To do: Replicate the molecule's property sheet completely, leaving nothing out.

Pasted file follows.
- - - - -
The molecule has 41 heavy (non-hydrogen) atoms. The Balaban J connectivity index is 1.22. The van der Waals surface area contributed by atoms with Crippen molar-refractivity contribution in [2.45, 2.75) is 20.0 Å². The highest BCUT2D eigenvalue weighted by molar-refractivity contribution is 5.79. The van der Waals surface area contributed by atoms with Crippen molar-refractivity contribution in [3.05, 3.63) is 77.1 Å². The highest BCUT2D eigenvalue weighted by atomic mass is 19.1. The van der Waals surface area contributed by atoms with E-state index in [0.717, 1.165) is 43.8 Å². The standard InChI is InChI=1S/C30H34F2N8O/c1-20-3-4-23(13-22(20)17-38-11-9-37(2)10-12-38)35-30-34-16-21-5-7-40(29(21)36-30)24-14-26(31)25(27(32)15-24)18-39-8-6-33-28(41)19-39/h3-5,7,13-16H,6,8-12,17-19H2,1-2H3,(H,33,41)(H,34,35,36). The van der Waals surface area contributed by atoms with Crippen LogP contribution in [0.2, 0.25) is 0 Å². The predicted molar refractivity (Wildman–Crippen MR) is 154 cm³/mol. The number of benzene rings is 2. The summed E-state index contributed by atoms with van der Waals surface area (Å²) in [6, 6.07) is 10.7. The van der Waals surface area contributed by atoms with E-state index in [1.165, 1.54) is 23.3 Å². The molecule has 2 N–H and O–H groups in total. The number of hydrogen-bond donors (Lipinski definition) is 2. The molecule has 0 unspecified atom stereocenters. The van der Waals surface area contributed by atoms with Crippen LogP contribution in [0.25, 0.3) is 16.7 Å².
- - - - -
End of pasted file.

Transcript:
The molecule has 41 heavy (non-hydrogen) atoms. The Balaban J connectivity index is 1.22. The van der Waals surface area contributed by atoms with Crippen molar-refractivity contribution in [2.45, 2.75) is 20.0 Å². The highest BCUT2D eigenvalue weighted by molar-refractivity contribution is 5.79. The van der Waals surface area contributed by atoms with Crippen molar-refractivity contribution in [3.05, 3.63) is 77.1 Å². The highest BCUT2D eigenvalue weighted by atomic mass is 19.1. The van der Waals surface area contributed by atoms with E-state index in [0.717, 1.165) is 43.8 Å². The standard InChI is InChI=1S/C30H34F2N8O/c1-20-3-4-23(13-22(20)17-38-11-9-37(2)10-12-38)35-30-34-16-21-5-7-40(29(21)36-30)24-14-26(31)25(27(32)15-24)18-39-8-6-33-28(41)19-39/h3-5,7,13-16H,6,8-12,17-19H2,1-2H3,(H,33,41)(H,34,35,36). The van der Waals surface area contributed by atoms with Crippen LogP contribution in [0.2, 0.25) is 0 Å². The predicted molar refractivity (Wildman–Crippen MR) is 154 cm³/mol. The number of benzene rings is 2. The summed E-state index contributed by atoms with van der Waals surface area (Å²) in [6, 6.07) is 10.7. The van der Waals surface area contributed by atoms with E-state index in [1.165, 1.54) is 23.3 Å². The molecule has 2 N–H and O–H groups in total. The number of hydrogen-bond donors (Lipinski definition) is 2. The molecule has 0 unspecified atom stereocenters. The van der Waals surface area contributed by atoms with Crippen LogP contribution in [0.25, 0.3) is 16.7 Å².